Markus (Mordechai) Hirsch Eichenholz, son of Chaskel Feniger and Gitel Eichenholz, was born in Brzesko on March 13, 1889. His father came from Nowy Wisnicz, and his mother’s family lived in Brzesko at least for 3 generations. Chaskel Feniger (1864-1910) and Gittel Eichenholz (1866-1927) never got legally married, that’s why their children had their mother’s last name. (It was often the case in Galicia – young Jewish couples got married only in the presence of rabbi as marriage registration by the state costed money which they simply didn’t have. Sometimes they would get legally married later, when their material situation improved. After that comments would be added to birth records of their children, and based on that children were allowed to take their father’s last name.
Markus Hirsch was the eldest of 8 children born berween 1889-1905. He had 4 brothers and 3 sisters. The family was not particularly well-off. They didn’t own any property, rather rented some rooms, moving from house to house – according to birth recordfs of their children, all of them were born in different houses. But they stayed together, being helped by mother of Gittel Eichenholz, Sara. Gittel’s father Markus Eichenholz died early, when she was about 5. And Gittel’s eldest son received name after his deceased grandfather.
Scheindel Rywa Flug, daughter of Chaim Wolf Lerner (1850-1927) and Genendel Flug (1850-1919) was born in Nowy Wisnicz on February 13, 1887. She was one of 10 siblings, 7 sisters and 3 brothers, all born in Nowy Wiśnicz.
On April 30, 1913. Markus Hirsch Eichenholz got married to Scheindel Rywa Flug in Wisnicz in the presence of rabbi Naftali Rubin. He was tailor journeyman at the time. Young couple decided to live in Brzesko. In less than 2 years their first son Chaskel was born. 6 more children followed, but 2 boys died before receiving the name:
– Chaskel, born 1915
– Hudes Debora, born 1918
– Israel Jakob, born 1920
– Szyja, born 1925
– Male baby, born and died in 1926
– Male baby, born and died in 1930
– Chaim Wolf, born 1931
Only 2 children of Markus Hirsch Eichenholz and Scheindel Rywa Flug survived the Holocaust. Hudes Debora, Chaim Wolf and their mother Scheindel Rywa perished in Auschwitz, and Israel Jakob was murdered in Szebnie concentration camp. At least 5 siblings of Scheindel Rywa also perished in Auschwitz together with their families.
Several years after the war Chaskel Eichenholz emigrated to Israel and his younger brother Szyja – to the United States. They got married and had children in their respective countries. Their descendants still live in the US and in Israel and come to Brzesko, the hometown of their ancestors.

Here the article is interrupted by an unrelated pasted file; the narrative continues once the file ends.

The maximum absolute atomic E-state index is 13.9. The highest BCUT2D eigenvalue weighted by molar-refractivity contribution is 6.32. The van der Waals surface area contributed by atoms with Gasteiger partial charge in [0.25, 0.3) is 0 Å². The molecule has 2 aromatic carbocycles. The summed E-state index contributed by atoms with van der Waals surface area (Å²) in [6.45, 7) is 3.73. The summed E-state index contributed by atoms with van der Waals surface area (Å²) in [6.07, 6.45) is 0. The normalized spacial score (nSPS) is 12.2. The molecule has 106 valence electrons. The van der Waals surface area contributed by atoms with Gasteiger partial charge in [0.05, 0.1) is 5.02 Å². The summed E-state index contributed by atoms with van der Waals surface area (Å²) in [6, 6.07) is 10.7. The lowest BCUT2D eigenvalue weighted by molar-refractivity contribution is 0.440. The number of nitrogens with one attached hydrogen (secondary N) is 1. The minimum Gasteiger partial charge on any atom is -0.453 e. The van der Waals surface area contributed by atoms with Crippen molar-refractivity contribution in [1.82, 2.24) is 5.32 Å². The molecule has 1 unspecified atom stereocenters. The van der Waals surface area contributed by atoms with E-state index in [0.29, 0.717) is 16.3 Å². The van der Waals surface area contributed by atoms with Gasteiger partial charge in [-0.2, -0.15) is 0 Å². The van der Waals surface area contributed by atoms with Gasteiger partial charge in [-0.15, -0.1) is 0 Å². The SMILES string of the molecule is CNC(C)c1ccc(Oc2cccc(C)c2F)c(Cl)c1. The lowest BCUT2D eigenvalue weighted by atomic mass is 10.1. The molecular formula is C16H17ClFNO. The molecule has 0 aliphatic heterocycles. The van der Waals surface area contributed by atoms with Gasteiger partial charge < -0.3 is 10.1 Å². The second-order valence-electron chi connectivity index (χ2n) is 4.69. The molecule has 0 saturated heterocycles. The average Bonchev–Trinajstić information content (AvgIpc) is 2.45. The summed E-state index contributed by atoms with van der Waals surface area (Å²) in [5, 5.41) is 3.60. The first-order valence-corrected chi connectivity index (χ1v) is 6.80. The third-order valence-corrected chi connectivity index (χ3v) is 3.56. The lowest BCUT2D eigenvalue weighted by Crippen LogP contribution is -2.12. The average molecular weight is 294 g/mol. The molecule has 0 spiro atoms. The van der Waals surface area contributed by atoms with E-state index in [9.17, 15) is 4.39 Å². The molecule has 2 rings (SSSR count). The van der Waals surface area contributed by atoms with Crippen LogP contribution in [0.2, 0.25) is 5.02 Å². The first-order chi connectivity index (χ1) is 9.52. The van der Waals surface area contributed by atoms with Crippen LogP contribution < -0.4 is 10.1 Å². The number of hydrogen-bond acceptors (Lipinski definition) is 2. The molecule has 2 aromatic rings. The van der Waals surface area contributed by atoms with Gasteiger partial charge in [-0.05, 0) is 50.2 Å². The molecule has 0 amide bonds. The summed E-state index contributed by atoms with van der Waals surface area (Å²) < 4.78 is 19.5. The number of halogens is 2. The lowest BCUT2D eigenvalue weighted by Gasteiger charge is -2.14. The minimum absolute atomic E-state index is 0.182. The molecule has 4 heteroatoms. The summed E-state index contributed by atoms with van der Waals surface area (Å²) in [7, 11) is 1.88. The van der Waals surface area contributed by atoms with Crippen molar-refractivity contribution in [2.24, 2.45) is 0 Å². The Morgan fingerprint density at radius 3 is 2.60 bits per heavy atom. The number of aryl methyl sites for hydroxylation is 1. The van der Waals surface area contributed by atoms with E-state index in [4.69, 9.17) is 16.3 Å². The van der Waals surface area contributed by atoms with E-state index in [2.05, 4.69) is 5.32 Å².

Luckily, we can learn a lot about the life of this family from the testimony of Szyja (Sidney) Eichenholz recorded in 1997 by the USC Shoah Foundation. Mr Eichenholz shared about the life of his famlily before the war; their war-time experiences and the story of his survival due to being included in Oscar Schindler list. Below is the partial transcript of the testimony.
Testimony od Szyja (Sidney) Eichenholz, Brooklyn, NY, USA, June 25, 1997 (transcription of videorecording, USC Shoah Foundation)
I was born in Brzesko Słotwina on January 20, 1925. About 400-450 Jewish families lived in Brzesko at the time. I would say, about 80% of them were religious. Brzesko was a small town, but you could buy everything you needed. My father, Markus (Mordechai) Hirsch Eichenholz was born in Brzesko, and mother came from Wisnicz. We didn’t have a house, we were tenants, lived in one room. My eldest brother Chaskel was born in 1915. I don’t remember it myself, but he told me, that up to 1929, when the crash came, we were well off – we had a store with clothes for men.
In 1929 it became very difficult. My father was advised to declare bankruptcy. But he was a very religious and honest person. He paid all debts, but ever since we really struggled financially.
We were 5 siblings, 4 brothers and a sister. We lived at Łazienna street (now Pushkina – A.B.), rented one room from Chaskel Niederman, paid 10 złotych a month. Parents and 5 children, all lived in one room. There was no water in the house, we had to go to the well for water for cooking, washing, everything. Luckily, the well was not so far away.
My mother had 4 sisters living in Leipzig, and one of them sent her son David to stay with us, so there were 8 of us living together. But that sister helped us, sent clothes. At night we would put mattrasses on the floor so that to sleep. In winter it was so cold- frost would stay on the windows for several months. We didn’t have enough wood to heat our room
We spoke Yiddish at home. Friday morning father came home with some money. Mother baked challah, went to the market to buy a chicken and then to a Jewish butcher. Father came back from shul, we would sit at the table, eat challah, a piece of fish, chicken, chulent. What was in chulent? – Potatoes and some fat. We were very happyt. We forgot about everything else on Shabes.
We were very poor. How we earned living? – In 1931-32 father started going to villages around Brzesko to buy milk and later sold it in the town. He would get up very early, leave house at 5 am, observe peasants milk their cows and buy milk from them. He earned just enough to buy some basic food for us.
My mother, Scheindel Flug, had 6 sisters and 3 brothers. Her father was a teacher, he taught Tora to Jewish boys. Her mother passed away early, so grandfather lived with us. His name was Chaim Hirsch. He decided to live with his favourite daughter – his 4 daughters lived in Leipzig, but 3 others in Poland, and he chose my mother.
My father’s father passed away very young, I never met him.
Around 1934 my elder brother Chaskel started turning away from religion. There was no future for us. You couldn’t study without money. He left home, went to Kraków looking for job, then went to the army. I remained in the house with a sister and 2 brothers. It was very difficult for my father to accept Chaskel’s choice.
My sister Hadasa born in 1918. She was helping mother a lot. She didn’t marry before the war. She met someone in 1941 whom she wanted to marry, but it never happened, she was murdered.
I first went to Polish school, finished 4 grades. We learned to read and write. When I was 10, the rabbi – we lived near him – told my father that I should quit school. Boys and girls studied at that school together, and rabbi said, it wasn’t good for me to continue studying there. In 1935 I started going to cheder.